Additional strategies to help with participant recruitment were implemented following ethical approval for an amendment to the original trial protocol. Please see Additional file 1: Appedix 1 for details of all protocol amendments:

  1. (1)

    A poster and revised leaflet for potential participants, inviting people to either contact their clinical team or contact the study researchers directly for more information about the study if they wish

  2. (2)

    Permission to display leaflets and posters in other local services (e.g. local day centres) where they may be seen by potential participants

  3. (3)

    Permission for study researchers to be present at clinic waiting rooms (with clinicians’ agreement) to be on hand to talk to potential participants who would like to hear more about the study

  4. (4)

    Permission to send group mail-outs with information about the study to service users, where consistent with local services’ consent to contact procedures.

Assignment of interventions: allocation

Sequence generation {16a}

Following screening and baseline assessments, eligible participants will be randomised to a treatment group or a control group. We will use block randomisation stratified by site. We will use a web-based randomisation and clinical data management system for recording CRF data (Red Pill), which is provided by a company called Sealed Envelope Ltd. Sealed Envelope has been assessed by PRIMENT Clinical Trials Unit (CTU) to ensure that adequate processes are in place and are being followed for quality management, software development and data security purposes. The Red Pill service has been inspected by MHRA for GCP compliance, and there is a Master agreement and Data Processing agreement in place between UCL and Sealed Envelope to ensure compliance and agreement with clinical trial regulations and data protection laws. Any data that is collected that contains Personal Identifiers such as name, address and NHS numbers will be stored in UCL Data Safe Haven which has been certified to the ISO27001 information security standard and conforms to NHS Digital’s Information Governance Toolkit. Any data that is to be shared outside of UCL will be anonymised and PRIMENT CTU guidance on data sharing will be followed.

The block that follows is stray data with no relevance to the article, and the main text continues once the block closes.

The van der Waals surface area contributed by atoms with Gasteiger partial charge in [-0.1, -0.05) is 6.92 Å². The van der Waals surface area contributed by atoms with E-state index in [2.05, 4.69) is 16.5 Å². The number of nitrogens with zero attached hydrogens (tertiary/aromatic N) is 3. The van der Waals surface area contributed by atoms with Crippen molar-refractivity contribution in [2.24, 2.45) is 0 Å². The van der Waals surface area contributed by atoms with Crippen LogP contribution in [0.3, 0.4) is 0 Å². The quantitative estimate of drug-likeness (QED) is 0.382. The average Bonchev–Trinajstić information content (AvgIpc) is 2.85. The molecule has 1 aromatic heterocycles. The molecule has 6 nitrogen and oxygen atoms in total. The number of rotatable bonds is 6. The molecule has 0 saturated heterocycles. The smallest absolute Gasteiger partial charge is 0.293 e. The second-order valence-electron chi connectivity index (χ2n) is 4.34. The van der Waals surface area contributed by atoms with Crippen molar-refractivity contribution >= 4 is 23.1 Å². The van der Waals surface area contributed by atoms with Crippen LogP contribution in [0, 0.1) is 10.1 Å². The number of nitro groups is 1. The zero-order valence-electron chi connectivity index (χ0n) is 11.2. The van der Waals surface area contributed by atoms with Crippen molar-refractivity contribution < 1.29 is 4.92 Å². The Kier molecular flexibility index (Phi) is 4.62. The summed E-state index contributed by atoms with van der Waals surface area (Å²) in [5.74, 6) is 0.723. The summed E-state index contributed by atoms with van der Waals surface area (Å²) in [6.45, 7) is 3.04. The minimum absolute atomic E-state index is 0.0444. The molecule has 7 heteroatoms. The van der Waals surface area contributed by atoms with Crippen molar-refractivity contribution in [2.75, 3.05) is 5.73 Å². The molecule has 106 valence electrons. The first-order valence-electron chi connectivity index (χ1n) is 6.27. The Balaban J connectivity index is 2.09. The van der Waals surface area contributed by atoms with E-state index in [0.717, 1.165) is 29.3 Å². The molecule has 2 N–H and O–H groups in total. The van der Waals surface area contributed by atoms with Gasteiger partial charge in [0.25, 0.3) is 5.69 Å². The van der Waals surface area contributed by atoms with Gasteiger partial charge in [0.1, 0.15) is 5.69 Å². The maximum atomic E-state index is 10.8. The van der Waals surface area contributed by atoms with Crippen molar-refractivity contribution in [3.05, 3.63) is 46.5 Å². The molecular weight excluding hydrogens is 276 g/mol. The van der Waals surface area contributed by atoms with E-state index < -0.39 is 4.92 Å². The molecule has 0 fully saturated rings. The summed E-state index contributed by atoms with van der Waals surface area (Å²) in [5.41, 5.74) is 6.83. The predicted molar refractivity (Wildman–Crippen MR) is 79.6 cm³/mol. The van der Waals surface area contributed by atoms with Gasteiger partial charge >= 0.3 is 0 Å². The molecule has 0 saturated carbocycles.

Concealment mechanism {16b}

Only non-blind members of the trial team will be set up with investigator accounts on the trial Sealed Envelope Red Pill database, which makes participants’ allocation status visible and generates email notifications of new randomisations. Blinded study researchers will not be given this investigator access and thus be unable to see participants’ allocation status on the trial database. Randomisations are generated by an algorithm in the Sealed Envelope Red Pill system, so none of the study team have any knowledge of future allocations. Likewise, block sizes for randomisations are known only to the Sealed Envelope system and the lead statistician.

Implementation {16c}

Group allocation will be generated through Sealed Envelope by the non-blind Trial Manager or trial administrator who will then communicate to participants, clinical teams and Community Navigators the group allocations.

Assignment of interventions: blinding

Who will be blinded {17a}

Participants and care providers cannot and will not be blind to participants’ allocation status. Study researchers will be blinded to participants’ allocation status. For data analysis, groups will be labelled only as 1 and 2: the study statistician and health economist who analyse the trial data will be blind to which group is which. The trial manager, trial administrator, peer researcher and the Chief investigator will not be blinded. They will let participants know their allocation status; oversee reporting of serious adverse events, collect process data from the Community Navigators and conduct qualitative interviews for the qualitative sub-study. These researchers will not conduct follow-up interviews with participants, to ensure the researcher-blind integrity of outcomes data.